Datta of the Manila-based International Rice Research Institute (IRRI).
IRRI is also awaiting clearance for a blight resistant variety of Bt rice
for which multi-location field-testing has already been successfully carried
out in India, China and the Philippines. "So far only China has agreed to
consider commercial cultivation of the stem borer-resistant Bt rice. It
may start commercial cultivation of Bt rice next year," the scientist said.
As India looks to double its food grain production to 400 million tonnes
by 2020, research is under way to develop transgenic crops by state-owned
organisations as well as globally funded organisations like IRRI and the
International Crop Research Institute for the Semi Arid Tropics (ICRISAT).
ICRISAT has been responsible for releasing 150 varieties of quality crops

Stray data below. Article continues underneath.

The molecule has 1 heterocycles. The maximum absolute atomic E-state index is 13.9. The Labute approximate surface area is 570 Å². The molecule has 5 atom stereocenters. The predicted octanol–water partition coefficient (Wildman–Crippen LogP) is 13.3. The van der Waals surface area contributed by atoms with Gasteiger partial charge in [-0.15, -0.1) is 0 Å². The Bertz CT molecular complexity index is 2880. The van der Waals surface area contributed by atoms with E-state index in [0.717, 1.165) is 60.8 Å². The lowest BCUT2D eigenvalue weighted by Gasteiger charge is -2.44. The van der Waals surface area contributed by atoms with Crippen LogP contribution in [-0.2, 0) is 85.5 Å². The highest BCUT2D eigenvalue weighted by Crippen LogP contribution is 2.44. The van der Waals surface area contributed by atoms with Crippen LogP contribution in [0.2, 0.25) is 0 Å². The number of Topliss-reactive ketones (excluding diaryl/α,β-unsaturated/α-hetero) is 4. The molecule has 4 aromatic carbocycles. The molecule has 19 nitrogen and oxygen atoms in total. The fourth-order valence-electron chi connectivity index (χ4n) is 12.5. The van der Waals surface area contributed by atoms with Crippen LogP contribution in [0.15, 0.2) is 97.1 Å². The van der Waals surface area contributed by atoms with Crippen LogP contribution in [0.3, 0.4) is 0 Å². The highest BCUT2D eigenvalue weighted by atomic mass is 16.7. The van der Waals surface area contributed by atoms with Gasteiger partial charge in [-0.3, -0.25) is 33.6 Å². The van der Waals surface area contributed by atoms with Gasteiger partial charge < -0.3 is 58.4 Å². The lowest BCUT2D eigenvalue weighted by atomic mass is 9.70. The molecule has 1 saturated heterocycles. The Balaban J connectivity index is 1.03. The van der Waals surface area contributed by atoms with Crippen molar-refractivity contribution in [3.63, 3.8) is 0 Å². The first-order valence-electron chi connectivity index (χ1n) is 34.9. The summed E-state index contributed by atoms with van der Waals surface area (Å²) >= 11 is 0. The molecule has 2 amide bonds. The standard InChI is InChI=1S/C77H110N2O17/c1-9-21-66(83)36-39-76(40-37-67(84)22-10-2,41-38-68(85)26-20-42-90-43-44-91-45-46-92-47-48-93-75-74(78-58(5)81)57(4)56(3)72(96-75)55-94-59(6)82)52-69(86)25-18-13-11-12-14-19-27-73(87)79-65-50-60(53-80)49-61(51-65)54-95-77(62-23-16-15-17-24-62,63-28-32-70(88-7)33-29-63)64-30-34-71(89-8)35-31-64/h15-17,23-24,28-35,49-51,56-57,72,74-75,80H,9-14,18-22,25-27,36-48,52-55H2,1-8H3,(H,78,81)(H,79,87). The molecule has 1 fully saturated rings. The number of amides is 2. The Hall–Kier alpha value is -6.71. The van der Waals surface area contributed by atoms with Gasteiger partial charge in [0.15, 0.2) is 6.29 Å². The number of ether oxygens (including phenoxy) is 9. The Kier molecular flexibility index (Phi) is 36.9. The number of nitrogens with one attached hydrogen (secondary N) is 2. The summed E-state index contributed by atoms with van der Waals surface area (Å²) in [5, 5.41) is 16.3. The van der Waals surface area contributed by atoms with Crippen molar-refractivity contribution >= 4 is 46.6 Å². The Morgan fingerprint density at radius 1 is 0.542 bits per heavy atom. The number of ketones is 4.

in India, according to William D Dar, director general of the Andhra Pradesh
Uttara Choudhury Agence France Presse, October 17, 2004
Asian giants India and China are accelerating investment in biotechnology
research to fight the odds in agriculture and feed their teeming millions,
say scientists and officials.
Scientists at a workshop in one of Indias biggest gene research centres
in Patencheru in southern Andhra Pradesh state said China and India accounted
for more than half the developing world's expenditure on plant biotechnology.
There are around 50 public research units in India and they make investments
of 15 million dollars per year while private spending in India on agri-biotech
research amounts to over 10 million dollars annually," said Margarita Escaler
of the US-based International Service for the Acquisition of Agri-Biotech
"In China, funding for agri-biotech research comes entirely from the government
and China is only second now to the United States in research investment.